In one of the biggest contracts in sports history, slugger Bryce Harper today signed a 13-year, $330 million contract with the MLB’s Philadelphia Phillies. Harper was previously announced as the cover star of Sony’s MLB The Show 19, but because he was a free agent then, the cover was only a placeholder that showed Harper in a nondescript hoodie. Now that he’s signed his record-breaking deal, Sony has released the official cover art showing Harper in his Phillies garb.
Harper’s deal, which has yet to be officially confirmed by the Phillies and is pending a physical, also includes a no-trade clause and no opt-out clause, so we could continue to see Harper playing for the Phillies until 2031. In the deal, Harper makes an average of $24.4 million per season. While massive, it doesn’t even crack the top ten of the MLB’s highest annual salary list.
Under his new contract, Harper will make more than $150,000 per game and almost $45,000 every time he steps to the plate, according to numbers crunched by Darren Rovell.
Harper spent his entire professional career as the right fielder for the Washington Nationals before signing with the Phillies today. The new cover for MLB The Show 19 with Harper in a Phillies uniform is just fine, but his beard looks weird.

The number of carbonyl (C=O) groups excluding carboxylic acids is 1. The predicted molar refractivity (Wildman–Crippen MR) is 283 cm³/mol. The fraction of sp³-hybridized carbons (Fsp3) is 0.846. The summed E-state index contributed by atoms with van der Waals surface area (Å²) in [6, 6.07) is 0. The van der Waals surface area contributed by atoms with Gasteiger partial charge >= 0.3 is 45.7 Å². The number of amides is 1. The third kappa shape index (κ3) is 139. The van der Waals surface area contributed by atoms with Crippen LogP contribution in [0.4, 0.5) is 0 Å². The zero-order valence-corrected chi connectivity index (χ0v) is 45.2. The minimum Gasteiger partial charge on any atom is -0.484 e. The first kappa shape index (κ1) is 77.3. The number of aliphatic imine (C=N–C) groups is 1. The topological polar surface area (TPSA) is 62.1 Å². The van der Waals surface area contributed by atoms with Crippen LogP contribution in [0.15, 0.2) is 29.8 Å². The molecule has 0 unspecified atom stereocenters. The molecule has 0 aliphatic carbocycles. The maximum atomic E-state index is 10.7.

MLB The Show 19, which launches on March 26, will be available in a Standard Edition ($60 USD) and a Gone Yard Edition ($100) that is exclusive to GameStop and EB Games. It comes with a New Era baseball snap back cap, a copy of the game, in-game extras, and more. A $100 Digital Deluxe edition will also be available; some of its extras include an allotment of Stubs, custom avatars, and more. An MVP Edition ($70), meanwhile, includes a series of digital extras and a steelbook case if you’re picking up the physical edition. Everyone who pre-orders any edition of MLB The Show 19 gets extra in-game digital content.
As Palkia exits the stage, Dialga takes its place as the legendary Raid boss Pokémon in Pokémon Go. The legendary cover star of Pokémon Diamond will be available starting March 1 at 4 p.m. ET until March 28 at 4 p.m. ET.